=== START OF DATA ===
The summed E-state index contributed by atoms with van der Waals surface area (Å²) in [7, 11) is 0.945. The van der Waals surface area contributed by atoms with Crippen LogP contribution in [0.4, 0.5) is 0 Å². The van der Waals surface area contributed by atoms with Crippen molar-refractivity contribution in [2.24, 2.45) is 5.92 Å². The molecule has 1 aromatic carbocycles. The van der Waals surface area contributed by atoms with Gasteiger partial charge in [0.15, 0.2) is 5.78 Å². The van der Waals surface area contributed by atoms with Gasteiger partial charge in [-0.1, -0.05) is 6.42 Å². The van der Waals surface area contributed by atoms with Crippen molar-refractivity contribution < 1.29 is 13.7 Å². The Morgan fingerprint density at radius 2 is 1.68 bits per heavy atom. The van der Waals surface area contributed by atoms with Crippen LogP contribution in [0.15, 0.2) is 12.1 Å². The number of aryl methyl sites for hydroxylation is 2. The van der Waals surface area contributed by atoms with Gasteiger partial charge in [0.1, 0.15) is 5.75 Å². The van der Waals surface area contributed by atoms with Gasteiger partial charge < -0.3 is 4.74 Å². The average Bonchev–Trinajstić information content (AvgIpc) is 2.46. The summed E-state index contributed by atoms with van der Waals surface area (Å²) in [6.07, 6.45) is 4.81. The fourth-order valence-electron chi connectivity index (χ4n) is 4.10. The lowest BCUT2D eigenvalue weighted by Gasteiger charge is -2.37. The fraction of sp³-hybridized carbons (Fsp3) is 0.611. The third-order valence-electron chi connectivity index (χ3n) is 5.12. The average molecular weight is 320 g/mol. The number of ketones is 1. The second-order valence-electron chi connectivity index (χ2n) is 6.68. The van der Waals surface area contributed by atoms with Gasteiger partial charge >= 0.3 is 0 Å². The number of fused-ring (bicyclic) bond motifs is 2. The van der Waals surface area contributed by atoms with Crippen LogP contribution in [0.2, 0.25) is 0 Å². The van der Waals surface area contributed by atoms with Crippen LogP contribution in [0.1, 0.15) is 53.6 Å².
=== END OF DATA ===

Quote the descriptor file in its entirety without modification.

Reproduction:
The summed E-state index contributed by atoms with van der Waals surface area (Å²) in [7, 11) is 0.945. The van der Waals surface area contributed by atoms with Crippen LogP contribution in [0.4, 0.5) is 0 Å². The van der Waals surface area contributed by atoms with Crippen molar-refractivity contribution in [2.24, 2.45) is 5.92 Å². The molecule has 1 aromatic carbocycles. The van der Waals surface area contributed by atoms with Gasteiger partial charge in [0.15, 0.2) is 5.78 Å². The van der Waals surface area contributed by atoms with Gasteiger partial charge in [-0.1, -0.05) is 6.42 Å². The van der Waals surface area contributed by atoms with Crippen molar-refractivity contribution < 1.29 is 13.7 Å². The Morgan fingerprint density at radius 2 is 1.68 bits per heavy atom. The van der Waals surface area contributed by atoms with Crippen LogP contribution in [0.15, 0.2) is 12.1 Å². The number of aryl methyl sites for hydroxylation is 2. The van der Waals surface area contributed by atoms with Gasteiger partial charge in [0.1, 0.15) is 5.75 Å². The van der Waals surface area contributed by atoms with Gasteiger partial charge < -0.3 is 4.74 Å². The average Bonchev–Trinajstić information content (AvgIpc) is 2.46. The summed E-state index contributed by atoms with van der Waals surface area (Å²) in [6.07, 6.45) is 4.81. The fourth-order valence-electron chi connectivity index (χ4n) is 4.10. The lowest BCUT2D eigenvalue weighted by Gasteiger charge is -2.37. The fraction of sp³-hybridized carbons (Fsp3) is 0.611. The third-order valence-electron chi connectivity index (χ3n) is 5.12. The average molecular weight is 320 g/mol. The number of ketones is 1. The second-order valence-electron chi connectivity index (χ2n) is 6.68. The van der Waals surface area contributed by atoms with Gasteiger partial charge >= 0.3 is 0 Å². The number of fused-ring (bicyclic) bond motifs is 2. The van der Waals surface area contributed by atoms with Crippen LogP contribution in [0.2, 0.25) is 0 Å². The van der Waals surface area contributed by atoms with Crippen LogP contribution in [0.1, 0.15) is 53.6 Å².